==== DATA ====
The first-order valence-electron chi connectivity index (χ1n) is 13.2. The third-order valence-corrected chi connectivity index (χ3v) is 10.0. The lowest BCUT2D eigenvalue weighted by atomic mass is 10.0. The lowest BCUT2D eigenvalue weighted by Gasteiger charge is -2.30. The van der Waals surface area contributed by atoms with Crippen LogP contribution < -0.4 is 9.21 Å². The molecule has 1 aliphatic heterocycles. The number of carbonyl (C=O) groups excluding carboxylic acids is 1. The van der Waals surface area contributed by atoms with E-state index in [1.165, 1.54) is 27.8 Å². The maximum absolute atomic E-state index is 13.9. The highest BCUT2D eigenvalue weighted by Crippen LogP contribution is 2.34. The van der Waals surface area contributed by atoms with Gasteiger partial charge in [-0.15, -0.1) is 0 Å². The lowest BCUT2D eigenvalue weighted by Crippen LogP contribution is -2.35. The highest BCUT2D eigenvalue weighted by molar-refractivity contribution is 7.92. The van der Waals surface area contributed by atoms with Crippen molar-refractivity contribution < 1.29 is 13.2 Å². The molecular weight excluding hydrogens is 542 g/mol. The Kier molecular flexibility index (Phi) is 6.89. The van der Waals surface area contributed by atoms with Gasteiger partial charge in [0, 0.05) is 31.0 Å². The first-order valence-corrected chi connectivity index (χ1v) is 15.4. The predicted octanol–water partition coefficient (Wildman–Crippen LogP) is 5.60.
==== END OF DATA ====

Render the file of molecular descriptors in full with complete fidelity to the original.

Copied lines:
The first-order valence-electron chi connectivity index (χ1n) is 13.2. The third-order valence-corrected chi connectivity index (χ3v) is 10.0. The lowest BCUT2D eigenvalue weighted by atomic mass is 10.0. The lowest BCUT2D eigenvalue weighted by Gasteiger charge is -2.30. The van der Waals surface area contributed by atoms with Crippen LogP contribution < -0.4 is 9.21 Å². The molecule has 1 aliphatic heterocycles. The number of carbonyl (C=O) groups excluding carboxylic acids is 1. The van der Waals surface area contributed by atoms with E-state index in [1.165, 1.54) is 27.8 Å². The maximum absolute atomic E-state index is 13.9. The highest BCUT2D eigenvalue weighted by Crippen LogP contribution is 2.34. The van der Waals surface area contributed by atoms with Gasteiger partial charge in [-0.15, -0.1) is 0 Å². The lowest BCUT2D eigenvalue weighted by Crippen LogP contribution is -2.35. The highest BCUT2D eigenvalue weighted by molar-refractivity contribution is 7.92. The van der Waals surface area contributed by atoms with Crippen molar-refractivity contribution < 1.29 is 13.2 Å². The molecular weight excluding hydrogens is 542 g/mol. The Kier molecular flexibility index (Phi) is 6.89. The van der Waals surface area contributed by atoms with Gasteiger partial charge in [0, 0.05) is 31.0 Å². The first-order valence-corrected chi connectivity index (χ1v) is 15.4. The predicted octanol–water partition coefficient (Wildman–Crippen LogP) is 5.60.